However, another cancer program leader whose organization implemented OCM care delivery changes for all their patients advised others to proceed with caution if they're considering this for the RO Model. This approach ultimately hurt their program's OCM performance by stretching the resources needed to address OCM components even thinner.
But it's important to consider the differences between the OCM and RO Model when applying lessons between models. For example, the eligible patient population is more clearly defined for the RO Model compared to the OCM, which may make it easier to take a targeted approach to implementing RO Model care delivery changes. On the other hand, the RO Model is less prescriptive than the OCM about the care delivery changes required from participants, which may make it more financially feasible to implement them for all radiation patients.
Several other cancer program leaders suggested organizations consider their payer mix when deciding how far to extend RO Model care delivery changes. Organizations with a significant proportion of fee-for-service contracts stand to lose revenue (that could offset some of the investment costs to meet RO Model requirements for a subset of beneficiaries) by implementing the RO Model care delivery changes intended to reduce costs (e.g., hypofractionation).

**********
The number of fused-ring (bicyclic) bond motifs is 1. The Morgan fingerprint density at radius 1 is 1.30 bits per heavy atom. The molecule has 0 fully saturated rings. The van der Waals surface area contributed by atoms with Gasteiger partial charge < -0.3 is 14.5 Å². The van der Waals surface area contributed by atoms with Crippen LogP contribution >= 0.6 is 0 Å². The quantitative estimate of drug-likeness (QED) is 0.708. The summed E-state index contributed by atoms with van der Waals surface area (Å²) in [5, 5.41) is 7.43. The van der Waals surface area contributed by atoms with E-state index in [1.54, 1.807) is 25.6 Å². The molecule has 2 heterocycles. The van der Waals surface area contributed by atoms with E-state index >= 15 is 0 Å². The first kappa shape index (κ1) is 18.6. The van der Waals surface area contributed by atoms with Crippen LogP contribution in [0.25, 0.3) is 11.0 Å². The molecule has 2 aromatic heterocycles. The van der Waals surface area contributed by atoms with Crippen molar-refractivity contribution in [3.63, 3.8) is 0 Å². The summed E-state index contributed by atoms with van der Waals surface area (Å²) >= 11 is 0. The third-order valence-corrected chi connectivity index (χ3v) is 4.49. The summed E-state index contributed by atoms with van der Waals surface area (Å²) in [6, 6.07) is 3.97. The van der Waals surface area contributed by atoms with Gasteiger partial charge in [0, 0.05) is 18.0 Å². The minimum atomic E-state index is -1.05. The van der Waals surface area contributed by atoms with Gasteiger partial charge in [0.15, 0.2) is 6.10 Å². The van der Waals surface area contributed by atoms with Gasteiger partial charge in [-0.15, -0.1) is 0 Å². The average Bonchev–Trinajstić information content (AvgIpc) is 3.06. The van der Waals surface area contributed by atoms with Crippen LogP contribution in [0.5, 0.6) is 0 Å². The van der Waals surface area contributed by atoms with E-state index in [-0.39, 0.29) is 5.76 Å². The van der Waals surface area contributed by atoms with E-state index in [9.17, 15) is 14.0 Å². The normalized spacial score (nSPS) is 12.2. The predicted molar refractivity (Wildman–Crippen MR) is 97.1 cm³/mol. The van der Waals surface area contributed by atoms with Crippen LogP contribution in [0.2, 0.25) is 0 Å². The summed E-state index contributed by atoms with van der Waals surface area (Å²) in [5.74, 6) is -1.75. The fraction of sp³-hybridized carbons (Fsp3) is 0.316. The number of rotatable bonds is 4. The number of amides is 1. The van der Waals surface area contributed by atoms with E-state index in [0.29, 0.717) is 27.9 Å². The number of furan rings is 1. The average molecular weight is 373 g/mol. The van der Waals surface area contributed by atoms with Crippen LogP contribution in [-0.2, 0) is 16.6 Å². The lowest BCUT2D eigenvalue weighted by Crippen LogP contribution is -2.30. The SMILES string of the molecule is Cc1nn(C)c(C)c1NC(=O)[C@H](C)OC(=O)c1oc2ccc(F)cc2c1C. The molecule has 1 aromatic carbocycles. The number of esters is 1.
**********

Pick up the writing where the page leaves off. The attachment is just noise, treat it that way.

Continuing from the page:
Finally, another cancer program leader shared that they advised their clinical team to hold off on widespread care redesign at least until they know what those changes will actually look and feel like, unless they've already been wanting to make certain changes.